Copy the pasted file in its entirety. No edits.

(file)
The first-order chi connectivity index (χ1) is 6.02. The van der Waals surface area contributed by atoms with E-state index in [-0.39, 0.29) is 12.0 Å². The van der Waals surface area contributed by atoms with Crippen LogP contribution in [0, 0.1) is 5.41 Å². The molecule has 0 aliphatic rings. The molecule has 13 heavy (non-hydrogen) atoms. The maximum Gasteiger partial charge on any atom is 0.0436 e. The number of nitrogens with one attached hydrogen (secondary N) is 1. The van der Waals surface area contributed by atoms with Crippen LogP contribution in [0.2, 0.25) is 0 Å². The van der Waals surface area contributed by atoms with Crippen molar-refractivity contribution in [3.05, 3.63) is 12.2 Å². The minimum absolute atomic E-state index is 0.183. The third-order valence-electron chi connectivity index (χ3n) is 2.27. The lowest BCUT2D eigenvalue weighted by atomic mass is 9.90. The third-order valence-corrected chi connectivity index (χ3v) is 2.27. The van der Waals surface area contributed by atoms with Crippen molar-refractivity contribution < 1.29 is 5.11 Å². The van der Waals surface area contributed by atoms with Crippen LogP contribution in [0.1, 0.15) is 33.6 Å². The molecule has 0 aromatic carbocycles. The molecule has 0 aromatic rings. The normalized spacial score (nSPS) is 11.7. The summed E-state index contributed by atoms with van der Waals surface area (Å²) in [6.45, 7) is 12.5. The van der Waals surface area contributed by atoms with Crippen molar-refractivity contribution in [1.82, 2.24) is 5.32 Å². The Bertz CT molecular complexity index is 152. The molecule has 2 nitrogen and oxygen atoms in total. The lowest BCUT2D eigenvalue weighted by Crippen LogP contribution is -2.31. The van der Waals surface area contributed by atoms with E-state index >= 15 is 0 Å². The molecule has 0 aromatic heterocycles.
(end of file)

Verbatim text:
The first-order chi connectivity index (χ1) is 6.02. The van der Waals surface area contributed by atoms with E-state index in [-0.39, 0.29) is 12.0 Å². The van der Waals surface area contributed by atoms with Crippen LogP contribution in [0, 0.1) is 5.41 Å². The molecule has 0 aliphatic rings. The molecule has 13 heavy (non-hydrogen) atoms. The maximum Gasteiger partial charge on any atom is 0.0436 e. The number of nitrogens with one attached hydrogen (secondary N) is 1. The van der Waals surface area contributed by atoms with Crippen LogP contribution in [0.2, 0.25) is 0 Å². The van der Waals surface area contributed by atoms with Crippen molar-refractivity contribution in [3.05, 3.63) is 12.2 Å². The minimum absolute atomic E-state index is 0.183. The third-order valence-electron chi connectivity index (χ3n) is 2.27. The lowest BCUT2D eigenvalue weighted by atomic mass is 9.90. The third-order valence-corrected chi connectivity index (χ3v) is 2.27. The van der Waals surface area contributed by atoms with Crippen molar-refractivity contribution < 1.29 is 5.11 Å². The van der Waals surface area contributed by atoms with Crippen LogP contribution in [0.1, 0.15) is 33.6 Å². The molecule has 0 aromatic carbocycles. The molecule has 0 aromatic rings. The normalized spacial score (nSPS) is 11.7. The summed E-state index contributed by atoms with van der Waals surface area (Å²) in [6.45, 7) is 12.5. The van der Waals surface area contributed by atoms with Crippen molar-refractivity contribution in [1.82, 2.24) is 5.32 Å². The Bertz CT molecular complexity index is 152. The molecule has 2 nitrogen and oxygen atoms in total. The lowest BCUT2D eigenvalue weighted by Crippen LogP contribution is -2.31. The van der Waals surface area contributed by atoms with E-state index >= 15 is 0 Å². The molecule has 0 aromatic heterocycles.